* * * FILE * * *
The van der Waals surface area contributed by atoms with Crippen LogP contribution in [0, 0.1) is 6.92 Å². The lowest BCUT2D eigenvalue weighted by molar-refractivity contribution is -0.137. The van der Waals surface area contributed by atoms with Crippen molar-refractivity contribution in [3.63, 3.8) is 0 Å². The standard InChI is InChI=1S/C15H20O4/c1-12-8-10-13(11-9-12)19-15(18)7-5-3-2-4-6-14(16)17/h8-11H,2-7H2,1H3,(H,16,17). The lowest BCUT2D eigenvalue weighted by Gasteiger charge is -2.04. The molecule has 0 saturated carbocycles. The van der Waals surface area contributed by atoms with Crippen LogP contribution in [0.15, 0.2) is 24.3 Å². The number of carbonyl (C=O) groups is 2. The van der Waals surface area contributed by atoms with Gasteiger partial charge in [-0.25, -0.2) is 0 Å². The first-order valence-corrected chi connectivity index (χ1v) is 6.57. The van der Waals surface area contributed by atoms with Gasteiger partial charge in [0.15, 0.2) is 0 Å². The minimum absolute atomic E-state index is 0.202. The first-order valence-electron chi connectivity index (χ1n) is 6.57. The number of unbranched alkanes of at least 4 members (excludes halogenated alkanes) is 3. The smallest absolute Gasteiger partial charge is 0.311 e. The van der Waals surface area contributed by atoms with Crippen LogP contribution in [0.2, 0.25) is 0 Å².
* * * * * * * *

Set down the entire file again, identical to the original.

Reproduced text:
The van der Waals surface area contributed by atoms with Crippen LogP contribution in [0, 0.1) is 6.92 Å². The lowest BCUT2D eigenvalue weighted by molar-refractivity contribution is -0.137. The van der Waals surface area contributed by atoms with Crippen molar-refractivity contribution in [3.63, 3.8) is 0 Å². The standard InChI is InChI=1S/C15H20O4/c1-12-8-10-13(11-9-12)19-15(18)7-5-3-2-4-6-14(16)17/h8-11H,2-7H2,1H3,(H,16,17). The lowest BCUT2D eigenvalue weighted by Gasteiger charge is -2.04. The molecule has 0 saturated carbocycles. The van der Waals surface area contributed by atoms with Crippen LogP contribution in [0.15, 0.2) is 24.3 Å². The number of carbonyl (C=O) groups is 2. The van der Waals surface area contributed by atoms with Gasteiger partial charge in [-0.25, -0.2) is 0 Å². The first-order valence-corrected chi connectivity index (χ1v) is 6.57. The van der Waals surface area contributed by atoms with Gasteiger partial charge in [0.15, 0.2) is 0 Å². The minimum absolute atomic E-state index is 0.202. The first-order valence-electron chi connectivity index (χ1n) is 6.57. The number of unbranched alkanes of at least 4 members (excludes halogenated alkanes) is 3. The smallest absolute Gasteiger partial charge is 0.311 e. The van der Waals surface area contributed by atoms with Crippen LogP contribution in [0.2, 0.25) is 0 Å².